Interview with Pavel Steidl
Pavel Steidl (born June 24, 1961) is a classical guitarist who was born in Rakovnik, Czechoslovakia (now in the Czech Republic), but has lived in the Netherlands for many years. After winning first prize at the 1982 International Guitar Competition of Radio France in Paris, Steidl began his career as a professional musician. Pavel has been a regular at Altamira international symposiums for some time now, and joined us again in 2019.
Matthew Ng: Pavel, what an honour it is for Altamira to have you here again in Hong Kong and thank you so much for joining us today to have a bit of a chat and play some guitars.
Pavel Steidl: Thank you very much for the invitation and for the chance to play this guitar. I’m actually the first player who played this instrument (N3 concert guitar), this beautiful instrument.
MN: Correct, you are the first one, and now all the artists want to play the guitar!
PS: Yeah, I played this guitar in concert, so I know a little bit more than other people about how it plays on stage. You never really recognize the quality of the instrument before you play it on stage. You need to play on stage to feel your energy and the energy of guitar together. And I have to say, I found it really marvellous. And very surprising because, I’m not really used to playing a double top guitar. I’m not used to playing double tops, and I will tell you why… I’m not speaking about every double top in the world, because of course, there will always be exceptions. And some are very very beautiful, however, I don’t like guitars which reminds me too much that the guitar is a percussion instrument.
I know it is percussion instrument, but I will say, I will never accept it is percussion instrument! So I will always try to feel that the guitar is in my world, so I have to start to play sound, of course. But then, normally, I do not sing like – “Ha!” (yelled quickly), yeah? But I will try, “Maaaaaaa” (long singing). Like this you know. And this guitar is moving in the face (top).
MN: So even though this one is a double top, it has that traditional sound.
PS: Let’s not speak about double tops like that (laughing). So, I think that the vision of this instrument when Altamira was making it or Hanson when he was making it, was really very close to the Spanish sound. Yes, but to the Spanish sound, which is for me, really one of the most important things. I think that for me, personally, there’s nothing more beautiful than the sound of old Spanish guitars – Torres, Simplicio, Garcia, Hernandez, and this things, you know, and I know that it’s very difficult to copy them. You know, but it’s very important for my musical feeling. For instance, when I play some bass, it’s not only bass, but it’s bass, but it’s also a little timpani. You know, today, the bass line, it’s very important that when you play, that you don’t hear only harmony or only melody. But you need also to feel rhythmical structure. Beautiful. You know, it’s really getting there, this song, which I can change. Also, this scatter effect (demonstrated on guitar). That’s for me very important. I love it very much that I can change from feeling of the timpani, you know, to go something which is singing, to play the cello sound you know, and the guitar needs to understand it.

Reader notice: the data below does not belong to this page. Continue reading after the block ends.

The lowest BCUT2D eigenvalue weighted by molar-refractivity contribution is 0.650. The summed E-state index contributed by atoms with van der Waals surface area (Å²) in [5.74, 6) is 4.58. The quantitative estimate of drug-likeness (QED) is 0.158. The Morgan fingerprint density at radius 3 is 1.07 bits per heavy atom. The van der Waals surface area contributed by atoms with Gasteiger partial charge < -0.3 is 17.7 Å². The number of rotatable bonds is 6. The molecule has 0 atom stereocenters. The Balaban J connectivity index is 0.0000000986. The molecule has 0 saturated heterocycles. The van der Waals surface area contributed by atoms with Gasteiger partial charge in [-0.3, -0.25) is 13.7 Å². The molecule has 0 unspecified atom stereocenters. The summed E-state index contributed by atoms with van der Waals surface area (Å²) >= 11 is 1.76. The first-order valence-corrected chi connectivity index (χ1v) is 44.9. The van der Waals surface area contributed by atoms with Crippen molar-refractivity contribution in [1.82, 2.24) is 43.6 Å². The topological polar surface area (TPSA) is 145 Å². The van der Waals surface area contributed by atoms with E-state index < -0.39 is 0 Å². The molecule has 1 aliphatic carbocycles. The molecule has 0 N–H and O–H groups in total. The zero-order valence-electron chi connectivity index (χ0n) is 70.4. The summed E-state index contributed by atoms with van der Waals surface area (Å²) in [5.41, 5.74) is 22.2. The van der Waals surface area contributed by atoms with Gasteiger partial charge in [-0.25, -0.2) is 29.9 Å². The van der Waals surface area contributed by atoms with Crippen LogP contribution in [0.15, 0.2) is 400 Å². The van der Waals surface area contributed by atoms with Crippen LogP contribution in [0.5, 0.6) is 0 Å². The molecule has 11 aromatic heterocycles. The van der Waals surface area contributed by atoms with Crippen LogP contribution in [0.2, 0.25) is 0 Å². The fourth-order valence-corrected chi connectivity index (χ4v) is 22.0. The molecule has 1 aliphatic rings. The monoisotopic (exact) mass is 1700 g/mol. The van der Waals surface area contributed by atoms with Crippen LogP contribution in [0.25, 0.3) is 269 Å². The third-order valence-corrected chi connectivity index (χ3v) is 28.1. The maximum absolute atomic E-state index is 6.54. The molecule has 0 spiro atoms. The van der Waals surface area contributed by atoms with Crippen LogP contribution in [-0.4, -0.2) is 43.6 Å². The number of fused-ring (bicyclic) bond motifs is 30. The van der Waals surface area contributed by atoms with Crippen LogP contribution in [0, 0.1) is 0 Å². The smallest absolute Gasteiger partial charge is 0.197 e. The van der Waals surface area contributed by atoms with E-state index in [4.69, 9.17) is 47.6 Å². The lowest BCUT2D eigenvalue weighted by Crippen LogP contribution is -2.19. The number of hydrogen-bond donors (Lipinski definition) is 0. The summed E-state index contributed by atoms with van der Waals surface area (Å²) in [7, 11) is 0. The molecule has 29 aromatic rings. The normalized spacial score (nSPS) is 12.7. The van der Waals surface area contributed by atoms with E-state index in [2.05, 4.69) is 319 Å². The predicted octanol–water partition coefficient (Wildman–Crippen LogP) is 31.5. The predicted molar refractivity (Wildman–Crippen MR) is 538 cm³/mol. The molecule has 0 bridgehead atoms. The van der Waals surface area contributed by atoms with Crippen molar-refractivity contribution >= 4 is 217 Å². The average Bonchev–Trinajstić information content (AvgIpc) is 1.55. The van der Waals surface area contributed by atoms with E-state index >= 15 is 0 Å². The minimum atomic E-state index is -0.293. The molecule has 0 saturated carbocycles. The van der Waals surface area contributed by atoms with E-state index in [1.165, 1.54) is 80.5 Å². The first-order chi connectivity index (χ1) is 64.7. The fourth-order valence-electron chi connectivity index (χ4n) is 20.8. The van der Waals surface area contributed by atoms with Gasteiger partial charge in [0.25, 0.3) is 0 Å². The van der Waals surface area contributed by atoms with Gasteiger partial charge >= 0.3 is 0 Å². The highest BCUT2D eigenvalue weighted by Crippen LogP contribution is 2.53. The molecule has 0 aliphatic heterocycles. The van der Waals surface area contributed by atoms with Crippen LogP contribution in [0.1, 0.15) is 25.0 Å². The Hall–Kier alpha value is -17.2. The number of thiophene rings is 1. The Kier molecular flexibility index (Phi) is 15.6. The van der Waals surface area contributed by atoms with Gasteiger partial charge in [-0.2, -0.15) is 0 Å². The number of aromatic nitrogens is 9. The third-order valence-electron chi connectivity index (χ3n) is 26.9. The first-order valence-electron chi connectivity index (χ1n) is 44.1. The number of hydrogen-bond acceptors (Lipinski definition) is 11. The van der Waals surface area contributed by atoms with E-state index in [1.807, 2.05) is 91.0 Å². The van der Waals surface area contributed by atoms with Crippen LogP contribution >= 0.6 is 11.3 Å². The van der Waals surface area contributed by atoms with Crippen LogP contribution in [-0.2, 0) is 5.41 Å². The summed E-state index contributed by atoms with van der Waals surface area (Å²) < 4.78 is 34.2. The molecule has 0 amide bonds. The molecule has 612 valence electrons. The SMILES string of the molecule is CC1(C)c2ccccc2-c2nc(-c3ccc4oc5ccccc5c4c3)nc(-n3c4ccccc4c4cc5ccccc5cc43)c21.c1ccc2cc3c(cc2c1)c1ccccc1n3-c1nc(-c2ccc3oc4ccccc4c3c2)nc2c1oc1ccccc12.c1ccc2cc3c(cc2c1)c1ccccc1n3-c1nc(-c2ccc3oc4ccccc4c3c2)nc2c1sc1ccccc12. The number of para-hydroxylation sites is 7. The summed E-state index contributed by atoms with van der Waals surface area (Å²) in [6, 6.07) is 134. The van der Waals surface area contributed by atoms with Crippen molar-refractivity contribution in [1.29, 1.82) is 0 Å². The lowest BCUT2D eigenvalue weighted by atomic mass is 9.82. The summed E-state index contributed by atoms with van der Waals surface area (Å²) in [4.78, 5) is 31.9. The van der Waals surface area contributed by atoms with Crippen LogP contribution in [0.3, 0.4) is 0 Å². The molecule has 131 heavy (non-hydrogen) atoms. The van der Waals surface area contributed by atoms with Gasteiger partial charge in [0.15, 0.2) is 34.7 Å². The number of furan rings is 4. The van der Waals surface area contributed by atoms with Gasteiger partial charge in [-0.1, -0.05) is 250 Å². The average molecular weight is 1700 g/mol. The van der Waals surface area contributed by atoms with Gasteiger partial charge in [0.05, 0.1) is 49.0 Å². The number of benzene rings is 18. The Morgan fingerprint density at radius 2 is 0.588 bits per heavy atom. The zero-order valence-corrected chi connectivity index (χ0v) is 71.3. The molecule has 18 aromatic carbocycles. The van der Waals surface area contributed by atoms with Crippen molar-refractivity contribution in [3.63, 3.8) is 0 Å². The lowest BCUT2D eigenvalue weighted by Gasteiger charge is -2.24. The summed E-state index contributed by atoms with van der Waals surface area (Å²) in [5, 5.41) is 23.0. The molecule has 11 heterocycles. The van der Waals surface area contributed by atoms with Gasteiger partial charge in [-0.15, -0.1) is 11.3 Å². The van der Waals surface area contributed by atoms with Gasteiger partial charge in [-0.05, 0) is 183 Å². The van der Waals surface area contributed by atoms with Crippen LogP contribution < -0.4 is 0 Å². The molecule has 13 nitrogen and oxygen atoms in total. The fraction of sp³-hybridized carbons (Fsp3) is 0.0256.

MN: And you have a traditional Spanish guitar as well?
PS: Ah, yes. Yes, yes, I play, mostly I play Simplicio. Yeah, I have also the other instruments, Valta Forette, I have a Federico Sheppard instrument, I have a fantastic instrument of Paul Fischer Rubio, which is also very beautiful, you know. And it’s somehow forming me, you know, that it’s also teach me what to do with the guitar, how to make the sound. For me, so very important that these instruments react to the effort of sustain, which is not very well known, you know, but it’s like you change vocals. Overtones, you know. This guitar has it, this guitar has it, this guitar has this prolongation of the sound.